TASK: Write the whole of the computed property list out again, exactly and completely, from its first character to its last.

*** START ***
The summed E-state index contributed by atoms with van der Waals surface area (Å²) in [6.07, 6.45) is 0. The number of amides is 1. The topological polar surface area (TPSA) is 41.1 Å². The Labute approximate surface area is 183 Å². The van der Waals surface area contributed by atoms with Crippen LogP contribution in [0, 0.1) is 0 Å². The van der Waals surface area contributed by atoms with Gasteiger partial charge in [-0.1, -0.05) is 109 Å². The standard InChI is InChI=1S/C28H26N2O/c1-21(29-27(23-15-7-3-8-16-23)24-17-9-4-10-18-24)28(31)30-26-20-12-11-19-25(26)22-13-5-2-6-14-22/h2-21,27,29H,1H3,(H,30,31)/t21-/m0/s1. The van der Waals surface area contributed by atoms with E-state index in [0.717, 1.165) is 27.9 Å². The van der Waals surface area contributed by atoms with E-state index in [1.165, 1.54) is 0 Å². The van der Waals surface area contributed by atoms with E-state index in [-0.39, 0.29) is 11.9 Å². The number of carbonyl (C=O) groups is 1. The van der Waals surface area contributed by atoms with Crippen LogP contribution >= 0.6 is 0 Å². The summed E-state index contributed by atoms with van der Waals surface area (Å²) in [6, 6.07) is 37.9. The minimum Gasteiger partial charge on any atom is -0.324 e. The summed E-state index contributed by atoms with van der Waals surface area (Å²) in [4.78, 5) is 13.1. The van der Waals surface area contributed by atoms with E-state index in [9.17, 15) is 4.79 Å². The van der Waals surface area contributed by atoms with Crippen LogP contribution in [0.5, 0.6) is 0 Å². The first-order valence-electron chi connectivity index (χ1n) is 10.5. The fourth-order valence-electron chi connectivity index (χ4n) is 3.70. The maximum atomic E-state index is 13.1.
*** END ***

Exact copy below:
The summed E-state index contributed by atoms with van der Waals surface area (Å²) in [6.07, 6.45) is 0. The number of amides is 1. The topological polar surface area (TPSA) is 41.1 Å². The Labute approximate surface area is 183 Å². The van der Waals surface area contributed by atoms with Crippen LogP contribution in [0, 0.1) is 0 Å². The van der Waals surface area contributed by atoms with Gasteiger partial charge in [-0.1, -0.05) is 109 Å². The standard InChI is InChI=1S/C28H26N2O/c1-21(29-27(23-15-7-3-8-16-23)24-17-9-4-10-18-24)28(31)30-26-20-12-11-19-25(26)22-13-5-2-6-14-22/h2-21,27,29H,1H3,(H,30,31)/t21-/m0/s1. The van der Waals surface area contributed by atoms with E-state index in [0.717, 1.165) is 27.9 Å². The van der Waals surface area contributed by atoms with E-state index in [1.165, 1.54) is 0 Å². The van der Waals surface area contributed by atoms with E-state index in [-0.39, 0.29) is 11.9 Å². The number of carbonyl (C=O) groups is 1. The van der Waals surface area contributed by atoms with Crippen LogP contribution >= 0.6 is 0 Å². The summed E-state index contributed by atoms with van der Waals surface area (Å²) in [6, 6.07) is 37.9. The minimum Gasteiger partial charge on any atom is -0.324 e. The summed E-state index contributed by atoms with van der Waals surface area (Å²) in [4.78, 5) is 13.1. The van der Waals surface area contributed by atoms with E-state index in [9.17, 15) is 4.79 Å². The van der Waals surface area contributed by atoms with Crippen LogP contribution in [0.5, 0.6) is 0 Å². The first-order valence-electron chi connectivity index (χ1n) is 10.5. The fourth-order valence-electron chi connectivity index (χ4n) is 3.70. The maximum atomic E-state index is 13.1.